Winners of The Laureates of Tomorrow - nobel essay contest to be announced on June 12
2005 Nobel Laureates among speakers at inscription ceremony honoring American Nobel Prize winnersThree New York City high school students will be named the 2006 grand prize winners of The Laureates of Tomorrow – Nobel Essay Contest as part of the Nobel Monument Inscription Ceremony on June 12 at 11 a.m. The ceremony, to be held at Theodore Roosevelt Park, 81st Street and Columbus Avenue in Manhattan, will honor the six 2005 American Nobel Laureates and their names will join the list of 284 names inscribed on the Nobel Monument.
Ambassador Ulf Hjertonsson, Consul General of Sweden in New York, will announce the winners of the grand prize - an all-expenses-paid trip to Sweden to attend the Nobel Week Festivities in December. The essay contest is presented by a partnership between the Consulate General of Sweden, the New York Academy of Sciences, and Nobelprize.org – the official web site of the Nobel Foundation, working in collaboration with the New York City Department of Education and The City University of New York. The Laureates of Tomorrow – Nobel Essay Contest, was launched in the fall of 2004 and is open to all juniors attending public, private or parochial high schools in New York City.
Participants in the contest may choose to submit their essay in one of three Nobel Prize categories: Physics, Chemistry, or Physiology/Medicine. The competition is designed to encourage students to develop a deep understanding of science and its implications for the future of society through independent research, high-level critical thinking, and the inspiring achievements of Nobel Laureates.
Thirty finalists, from 18 different city schools, were selected and participated in the final round of the essay contest in May. The finalists had to defend their essays before a panel of outstanding scientists and journalists.
Exclusive to New York City, the contest reflects the fact that New York leads all other cities around the world with more than 100 Nobel Laureates. The Academy's educational partnership with the Consulate General of Sweden in New York and Nobelprize.org represents one of the Academy's leading educational collaborations designed to increase scientific literacy among the student population. In addition to administering the essay contest, the Academy sponsors the NYC Science and Engineering Expo, a contest inaugurated in 1948 that gives 1,000 high school students an opportunity to compete for scholarships and other prizes while demonstrating their scientific prowess. Other programs that provide science-related opportunities include the Science Research Training Program, which matches high school students with mentors from industry, government, and academia, and Science EduNet, whose components include a web site that provides students and teachers information about more than 750 science programs in New York.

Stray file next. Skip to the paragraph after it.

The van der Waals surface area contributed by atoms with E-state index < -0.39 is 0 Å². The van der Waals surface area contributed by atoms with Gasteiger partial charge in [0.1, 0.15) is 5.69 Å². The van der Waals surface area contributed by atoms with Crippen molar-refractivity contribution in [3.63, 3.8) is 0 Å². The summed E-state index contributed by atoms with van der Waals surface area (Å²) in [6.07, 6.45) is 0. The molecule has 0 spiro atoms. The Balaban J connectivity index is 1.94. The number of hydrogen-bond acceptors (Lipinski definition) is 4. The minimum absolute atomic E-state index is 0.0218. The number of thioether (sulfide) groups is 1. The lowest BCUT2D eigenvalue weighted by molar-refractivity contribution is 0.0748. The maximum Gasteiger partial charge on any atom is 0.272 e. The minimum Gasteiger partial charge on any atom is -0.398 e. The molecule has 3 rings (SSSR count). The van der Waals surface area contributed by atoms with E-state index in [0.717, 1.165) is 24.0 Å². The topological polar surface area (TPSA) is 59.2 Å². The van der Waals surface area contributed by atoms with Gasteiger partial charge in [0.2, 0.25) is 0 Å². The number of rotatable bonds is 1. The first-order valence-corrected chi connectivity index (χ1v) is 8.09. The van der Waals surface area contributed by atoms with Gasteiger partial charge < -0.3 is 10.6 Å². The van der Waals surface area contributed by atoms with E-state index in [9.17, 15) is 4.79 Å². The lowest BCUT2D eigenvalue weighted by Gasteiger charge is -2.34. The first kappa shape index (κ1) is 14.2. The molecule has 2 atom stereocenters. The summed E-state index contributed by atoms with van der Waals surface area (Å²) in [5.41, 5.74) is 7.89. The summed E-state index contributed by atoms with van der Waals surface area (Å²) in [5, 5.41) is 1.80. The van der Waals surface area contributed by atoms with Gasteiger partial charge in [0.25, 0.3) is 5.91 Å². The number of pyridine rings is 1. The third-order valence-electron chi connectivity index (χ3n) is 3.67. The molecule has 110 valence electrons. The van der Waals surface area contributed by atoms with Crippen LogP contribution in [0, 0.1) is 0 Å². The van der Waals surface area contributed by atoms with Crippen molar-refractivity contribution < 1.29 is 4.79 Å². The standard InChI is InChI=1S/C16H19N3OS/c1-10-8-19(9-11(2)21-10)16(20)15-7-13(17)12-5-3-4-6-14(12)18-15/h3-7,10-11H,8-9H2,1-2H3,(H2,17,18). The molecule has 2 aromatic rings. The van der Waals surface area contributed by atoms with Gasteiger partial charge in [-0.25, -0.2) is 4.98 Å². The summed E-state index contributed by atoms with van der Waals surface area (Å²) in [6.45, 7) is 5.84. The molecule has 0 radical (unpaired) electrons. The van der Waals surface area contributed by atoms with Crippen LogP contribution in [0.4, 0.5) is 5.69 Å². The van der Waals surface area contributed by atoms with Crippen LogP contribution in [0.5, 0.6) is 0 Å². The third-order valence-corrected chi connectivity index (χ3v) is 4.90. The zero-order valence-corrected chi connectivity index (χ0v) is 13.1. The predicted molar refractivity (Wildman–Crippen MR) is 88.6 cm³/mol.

The Inscription ceremony program will feature remarks by Professor Richard R. Schrock, Nobel Laureate in Chemistry, and Professor Roy J. Glauber, Nobel Laureate in Physics. Adrian Benepe, Commissioner, New York City Department of Parks and Recreation, will make opening remarks.
The program will also unveil the addition of names of the 2005 American Nobel Laureates onto the Nobel Monument. In addition to Professors Schrock and Glauber, these include:
John L. Hall, Physics
Robert H. Grubbs, Chemistry
Robert J. Aumann, Economics
Thomas C. Schelling, Economics
The Swedish Vocal Ensemble, led by Christina Nylund, will perform at the ceremony.
ABOUT THE NOBEL MONUMENT
In 2003, a monument was raised in Theodore Roosevelt Park adjacent to the American Museum of Natural History to honor Alfred Nobel and all American Nobel Prize Laureates. The monument, presented as a gift to the people of the City of New York, presents the lengthy list of American recipients, with ample space for the names of future honorees to be engraved. The project was initiated and has been overseen by the Consulate General of Sweden in New York and the New York City Department of Parks and Recreation.
It was in fact the Nobel Monument that gave the Consulate General of Sweden in New York the idea of an essay contest, which it was hoped would inspire New York City students to imagine that one day, their names too, could be engraved on the monument.
For more details regarding The Laureates of Tomorrow – Nobel Essay Contest: www.laureatesoftomorrow.org
For more information about the Nobel Monument: www.nobelmonument.com
For more information, please contact Alyssa Lord, Program Manager, Education, at 212.838.0230 ext 503 or email [email protected].
Founded in 1817, the New York Academy of Sciences is a nonprofit membership organization dedicated to building communities and advancing science.
Last reviewed: By John M. Grohol, Psy.D. on 21 Feb 2009
Published on PsychCentral.com. All rights reserved.